Platforms and Tools used: Rap Stats by Rap Genius,Timeline JS, Tumblr, Voyant (Cirrus)
I uncovered two distinct histories of the diffusion of anime into the United States: one for Black Americans, and another for white Americans. The central question I sought to answer is: how do these different traditions of consuming anime inform how these populations understand and regard anime? To answer this I studied the unique cultural productions of these groups with regard to anime, hoping to uncover larger trends that relate back to the established historical context of their consumption. In establishing such a historical context I connect white anime consumption in America back to science fiction fandom in the 1960s and 1970s and find that being born from that tradition, many of their cultural productions were the same.
Fan-zines, conventions and club bulletins became central to how white fans engaged with anime similar to their role amongst science fiction fans. I also trace the feminized ‘nerd’ stigma that was attached to both of these groups in the public consciousness as a result. For my analysis of white cultural productions surrounding anime, I chose to focus primarily on fan-zines and bulletins as they provided a rich body of texts and connected directly back to their science fiction predecessors. I trace a different history for Black anime consumption relating back to the eminence of Hong Kong action cinema, Samurai films, and other East Asian media in the Black community.
I found that hip hop became a major site where Black people engaged with these styles, differentiating their consumption from that of white fans in a few major ways. I analyze hip hop lyrics to construct my argument about these distinct ways anime consumption manifests in the Black community. What was striking was how these different traditions of consumption of Anime are so intimately connected to discourses of masculinity and femininity, isolation and community.
Racial Perceptions of Anime – Lafayette College News video, February 24, 2019:
Uche Anomnachi ’19 talks about his research, sponsored by the Lafayette Libraries’ Digital Humanities Summer Scholars program, on the differences in how black and white Americans have responded to the Japanese artistic medium of anime.
Travel Writings of Jerusalem in the Middle Ages – Angela Shi ’21
Platforms and Tools used: AntConc, MALLET, RAW Graphs, Voyant, WordPress
Video Introduction produced by Angela Shi
My digital humanities project focuses on how the Muslims were depicted in the travel writings of European non-Muslim travelers to Jerusalem in the Middle Ages. Because of the significance of Jerusalem to Latin Christianity and the fact that it was dominated by Islamic authority from the 700s to the 1500s, European travel writings of Jerusalem could serve as a lens through which we examine the religious and cultural interactions between followers of medieval Christianity and Islam, the two most “antagonistic” Abrahamic religions throughout history. Also, seeing how travel writings have connected the Crusades to Jerusalem and also how, on the other hand, they indicate an increasingly self-reflective perspective of the writers could shed light on the religious and intellectual lives of the medieval Latin Christians that gave rise to the humanist movement of Renaissance and further modernization of Europe.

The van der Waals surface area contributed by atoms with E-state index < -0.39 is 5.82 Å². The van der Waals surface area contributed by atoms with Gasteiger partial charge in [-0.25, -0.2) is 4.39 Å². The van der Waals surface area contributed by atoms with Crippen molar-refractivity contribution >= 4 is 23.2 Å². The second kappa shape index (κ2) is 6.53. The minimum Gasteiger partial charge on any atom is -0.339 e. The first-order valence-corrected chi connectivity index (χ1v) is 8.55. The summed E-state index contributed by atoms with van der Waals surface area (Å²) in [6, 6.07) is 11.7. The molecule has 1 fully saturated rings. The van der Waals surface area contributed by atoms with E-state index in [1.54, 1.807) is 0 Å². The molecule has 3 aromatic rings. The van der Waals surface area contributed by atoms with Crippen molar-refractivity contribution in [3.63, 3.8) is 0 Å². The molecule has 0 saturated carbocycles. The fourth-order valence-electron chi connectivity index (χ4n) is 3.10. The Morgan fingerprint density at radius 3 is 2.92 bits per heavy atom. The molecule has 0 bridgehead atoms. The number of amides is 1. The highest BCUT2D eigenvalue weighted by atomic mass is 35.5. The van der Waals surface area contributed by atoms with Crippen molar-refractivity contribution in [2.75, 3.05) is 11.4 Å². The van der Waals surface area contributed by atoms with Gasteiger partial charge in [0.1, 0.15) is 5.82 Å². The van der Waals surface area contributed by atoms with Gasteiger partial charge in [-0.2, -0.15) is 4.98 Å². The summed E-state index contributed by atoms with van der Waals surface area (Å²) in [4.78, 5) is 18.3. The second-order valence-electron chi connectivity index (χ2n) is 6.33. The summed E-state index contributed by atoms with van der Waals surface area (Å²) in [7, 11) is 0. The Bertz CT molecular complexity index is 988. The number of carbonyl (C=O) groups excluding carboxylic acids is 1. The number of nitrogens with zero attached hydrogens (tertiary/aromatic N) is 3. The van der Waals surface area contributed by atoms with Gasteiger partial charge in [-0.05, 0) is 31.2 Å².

Volatica – Alex Murrell ’19
Platforms and Tools used: MALLET (jsLDA), Omeka
Volatica is an ongoing project working to compare the artwork surrounding the witch trials with major texts and treatises from the era. As of June 2018, the project utilizes the Malleus Maleficarum and work from Albrecht Dürer, Hans Baldung, Johann Otman, Erhard Schoen, and Francisco Goya to gain insight into the works themselves, the attitudes of the public, and the political climate surrounding the witch trials.
Beginning in the late 14th and early 15th centuries, central Europe found itself in a state of growing hysteria as the tenets and values of the Catholic Church were called into question by early reformers like Jan Hus, a Czech theologian, and Girolamo Savonarola, an Italian Dominican friar. Several members of the Catholic Church, including Pope Innocent VIII, felt one reason for the growing undercurrent of heresy in the masses was caused by willing and unwilling collusion with the Devil and his subordinates.
An immediate response to this incursion of heretics was Heinrich Kramer and Jacob Sprenger’s treatise Malleus Maleficarum: The Hammer of Witches. The full Latin title is Malleus Maleficarum, Maleficas, & earum hæresim, ut phramea potentissima conterens.
The Hammer of Witches made an incredible impact on the literate and powerful, but the literacy rate in Europe was so low at the beginning of the 15th century, and in some southern and eastern areas until the mid-19th century, that the general population would not have had enough independent exposure to the text to cause hysteria. So the question becomes: what caused the general population, beginning in Germany, to become so frantic about witchcraft and sorcery in their communities?
Class of 2017
Fleeing home as result of the horrific results of the civil war, many Somalis ended up in refugee camps or were resettled in other countries as refugees. The United States is one of the countries that offered third country resettlement to Somali refugees. After their initial placement, Somali refugees in the United States tend to live or move to places like Maine and Minnesota as secondary migrants. This project explores the leading causes why Somali refugee secondary migrants move. By looking in to the personal stories of selected Somali refugees, this project shows recurring reasons that lead to Somali refugee secondary migration.